It’s always a great day when a client of mine lands a new job — and it’s an even better day when a “graduate” of my firm steps up, thinks reciprocally, and offers to share a few words of wisdom with their fellow professionals who are still out there, in transition!
On this note, I’m very appreciative to Dan E. for letting me post some thoughts he recently shared with me, following his successful landing of an exciting new opportunity within city government. Dan, like many senior-level professionals, had been “on the hunt” for a while and had been taking careful notes (it appears) about what he was learning along the way and the series of habits/approaches/techniques that seemed to be most important in terms of generating results. So without further ado, here’s the “Top 10” list of pointers he compiled for other folks who are still on the prowl for their next assignment. We’ll count them down from #10 to #1, Letterman-style…
#10. Keep your spouse informed
Job hunting led to times of self-doubt and defensiveness, but I found that when I was honest with my wife about the challenges I was facing, she became much more of a partner and was able to be a great help in the process.
#9. Work while you look
It turned out to be important to my self-esteem and confidence to have other things – e.g. volunteer jobs, housekeeping jobs, consulting jobs, educational goals – that provided me with an ongoing sense of accomplishment. They also provided structure to my day and an escape from my employment situation.
#8. Exercise regularly
A good sweat is always good for you, but it proved especially effective at helping me relax and sleep during this time of tension. I also found that by joining a basketball league, I met many good networking contacts!
#7. Hire Matt Youngquist (Editor’s Note: I SWEAR I didn’t put him up to this!)
Put simply, being an intelligent person and a highly competent employee DOES NOT prepare you to be an effective job hunter. Matt is a true value-added professional and he offered a variety of methods and tools that energized my job hunt and helped me land a job.
#6. Create a variety of marketing materials in order to better personalize your approach
Over time, I created the following documents, many of which I would send along with each application:
— A one-page “Dan’s a solid business person” resume
— A two-page “Dan’s worked in a variety of marketing positions” resume
— A three-page “Dan’s an accomplished project manager” resume
— A one-page biography written in prose rather than in resume-speak
— A one-page list of about a dozen LinkedIn reference quotes
— A one-page list of completed real estate projects
— A consulting marketing brochure
— A website for my company
— A list of consultants I’ve worked closely with in the real estate industry (people loved this . . . it is similar to LinkedIn in that people feel closer to you if you share a friend in common)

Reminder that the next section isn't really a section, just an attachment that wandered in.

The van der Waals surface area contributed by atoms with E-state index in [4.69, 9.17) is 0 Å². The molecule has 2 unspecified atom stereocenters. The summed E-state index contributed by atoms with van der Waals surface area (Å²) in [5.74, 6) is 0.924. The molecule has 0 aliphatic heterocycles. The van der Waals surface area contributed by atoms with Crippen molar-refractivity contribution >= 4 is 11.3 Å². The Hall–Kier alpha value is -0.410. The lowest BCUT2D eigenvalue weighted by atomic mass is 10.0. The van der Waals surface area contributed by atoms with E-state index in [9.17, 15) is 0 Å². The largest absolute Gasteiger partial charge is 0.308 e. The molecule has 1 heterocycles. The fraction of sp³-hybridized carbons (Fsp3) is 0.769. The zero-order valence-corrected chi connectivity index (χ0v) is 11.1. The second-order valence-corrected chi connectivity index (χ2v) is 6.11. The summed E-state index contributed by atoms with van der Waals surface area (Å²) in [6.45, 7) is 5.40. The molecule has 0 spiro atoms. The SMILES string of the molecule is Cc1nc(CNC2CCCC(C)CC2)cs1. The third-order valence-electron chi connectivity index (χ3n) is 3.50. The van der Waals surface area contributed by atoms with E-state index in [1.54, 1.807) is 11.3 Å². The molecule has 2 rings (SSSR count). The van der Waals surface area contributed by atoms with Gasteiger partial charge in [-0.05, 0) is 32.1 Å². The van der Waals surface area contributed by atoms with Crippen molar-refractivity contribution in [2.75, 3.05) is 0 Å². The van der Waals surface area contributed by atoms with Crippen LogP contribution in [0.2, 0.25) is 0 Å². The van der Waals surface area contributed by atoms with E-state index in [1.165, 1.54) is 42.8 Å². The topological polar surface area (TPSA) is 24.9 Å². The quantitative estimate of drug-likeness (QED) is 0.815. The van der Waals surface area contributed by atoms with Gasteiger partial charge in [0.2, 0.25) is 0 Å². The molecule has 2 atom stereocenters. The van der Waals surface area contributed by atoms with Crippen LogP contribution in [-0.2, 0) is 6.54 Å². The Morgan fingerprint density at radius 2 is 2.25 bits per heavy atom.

— A beefy LinkedIn profile (the link to which was on each email & resume)
#5. Once you see a position you really want, invest one to three days (yes – I mean 8 to 24 hours) researching the company
This was especially important for me as I was trying to jump industries. I had to prove that I was a “quick study” by quickly studying! And even though you might research companies that do not end up offering a job, as the Proverbs state, “All hard work brings a profit.” You’ll find that your research gives you a better sense of yourself, of the job market, and of how to digest a great deal of unfamiliar jargon. An added bonus is that once you get a job, you’ll be very prepared for your first day!
#4. Uncover insider information
Part of your research should include information that shows an unusual level of understanding about the organization and its needs. In my case, this was acquired by tracking down and interviewing a person that actually held the position I was pursuing a couple years ago; he had moved on to another company, but still had a great deal of relevant information. My scheduled 30-minute interview with him turned into a three-hour conversation that included helpful follow-up emails and coaching through interviews. As he stated, “I would have shared this information with anyone who contacted me, but you were the only one who did.”
#3. Look into a mirror during phone interviews
I don’t much care for phone interviews, but I’m afraid they didn’t ask me whether or not I’d cared for them! Looking into a mirror while talking, though, generated expressive facial expressions that I’m sure helped with my delivery.
#2. Don’t talk too much in the interview
I almost blew it when I went in for my panel interview on Friday afternoon. I learned later that I had – at least in the opinion of some of the panel – talked too much (was it me? Was it Friday afternoon?). My guess is that this was a natural byproduct of having invested days in researching the company and wanting to “show off” my knowledge. That said, I warn you: it only takes one or two nay-sayers on a panel to derail the whole thing, so keep your answers succinct!
#1. Develop a network of advisors
I put this last, because this is the ultimate serendipity of my unemployment which I hope to continue to develop. By going through my contact list and writing personalized emails to each appropriate person, I not only generated a great deal of helpful contacts (one of which led to my job), but I also generated a team of key people who I realize now will continue to pull for my success.
Thanks again for letting me share this list with my blog readership at large, Dan, and for the very kind words you expressed in item #7! I couldn’t agree more with the points you raised above and hope these insights benefit others out there who are still on the hunt…